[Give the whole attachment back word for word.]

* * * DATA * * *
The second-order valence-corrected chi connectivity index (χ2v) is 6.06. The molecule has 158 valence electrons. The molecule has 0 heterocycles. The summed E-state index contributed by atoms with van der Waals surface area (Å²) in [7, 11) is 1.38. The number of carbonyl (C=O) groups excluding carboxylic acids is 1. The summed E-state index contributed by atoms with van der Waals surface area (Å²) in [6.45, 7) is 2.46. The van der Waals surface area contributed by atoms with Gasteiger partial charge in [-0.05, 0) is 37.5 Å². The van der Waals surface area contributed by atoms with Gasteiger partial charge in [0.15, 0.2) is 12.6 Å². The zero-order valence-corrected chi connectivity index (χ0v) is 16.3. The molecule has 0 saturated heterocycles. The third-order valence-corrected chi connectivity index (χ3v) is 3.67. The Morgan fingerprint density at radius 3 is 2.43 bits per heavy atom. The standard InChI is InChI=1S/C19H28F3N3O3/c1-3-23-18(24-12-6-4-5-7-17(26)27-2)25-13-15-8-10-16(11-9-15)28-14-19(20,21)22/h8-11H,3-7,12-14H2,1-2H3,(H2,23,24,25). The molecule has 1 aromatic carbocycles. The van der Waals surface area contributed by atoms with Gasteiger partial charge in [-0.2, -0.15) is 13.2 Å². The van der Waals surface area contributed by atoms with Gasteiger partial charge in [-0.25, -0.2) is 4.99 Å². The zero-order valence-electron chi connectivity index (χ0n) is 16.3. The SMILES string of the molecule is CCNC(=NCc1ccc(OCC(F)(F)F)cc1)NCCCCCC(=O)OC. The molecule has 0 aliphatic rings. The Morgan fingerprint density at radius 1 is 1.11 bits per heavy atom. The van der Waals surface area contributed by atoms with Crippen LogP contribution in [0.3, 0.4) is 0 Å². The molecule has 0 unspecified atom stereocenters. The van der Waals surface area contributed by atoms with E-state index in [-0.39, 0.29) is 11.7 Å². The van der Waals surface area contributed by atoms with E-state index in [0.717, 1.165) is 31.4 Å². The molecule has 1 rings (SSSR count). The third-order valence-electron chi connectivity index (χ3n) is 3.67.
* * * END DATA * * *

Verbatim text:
The second-order valence-corrected chi connectivity index (χ2v) is 6.06. The molecule has 158 valence electrons. The molecule has 0 heterocycles. The summed E-state index contributed by atoms with van der Waals surface area (Å²) in [7, 11) is 1.38. The number of carbonyl (C=O) groups excluding carboxylic acids is 1. The summed E-state index contributed by atoms with van der Waals surface area (Å²) in [6.45, 7) is 2.46. The van der Waals surface area contributed by atoms with Gasteiger partial charge in [-0.05, 0) is 37.5 Å². The van der Waals surface area contributed by atoms with Gasteiger partial charge in [0.15, 0.2) is 12.6 Å². The zero-order valence-corrected chi connectivity index (χ0v) is 16.3. The molecule has 0 saturated heterocycles. The third-order valence-corrected chi connectivity index (χ3v) is 3.67. The Morgan fingerprint density at radius 3 is 2.43 bits per heavy atom. The standard InChI is InChI=1S/C19H28F3N3O3/c1-3-23-18(24-12-6-4-5-7-17(26)27-2)25-13-15-8-10-16(11-9-15)28-14-19(20,21)22/h8-11H,3-7,12-14H2,1-2H3,(H2,23,24,25). The molecule has 1 aromatic carbocycles. The van der Waals surface area contributed by atoms with Gasteiger partial charge in [-0.2, -0.15) is 13.2 Å². The van der Waals surface area contributed by atoms with Gasteiger partial charge in [-0.25, -0.2) is 4.99 Å². The zero-order valence-electron chi connectivity index (χ0n) is 16.3. The SMILES string of the molecule is CCNC(=NCc1ccc(OCC(F)(F)F)cc1)NCCCCCC(=O)OC. The molecule has 0 aliphatic rings. The Morgan fingerprint density at radius 1 is 1.11 bits per heavy atom. The van der Waals surface area contributed by atoms with Crippen LogP contribution in [0.3, 0.4) is 0 Å². The molecule has 0 unspecified atom stereocenters. The van der Waals surface area contributed by atoms with E-state index in [-0.39, 0.29) is 11.7 Å². The van der Waals surface area contributed by atoms with E-state index in [0.717, 1.165) is 31.4 Å². The molecule has 1 rings (SSSR count). The third-order valence-electron chi connectivity index (χ3n) is 3.67.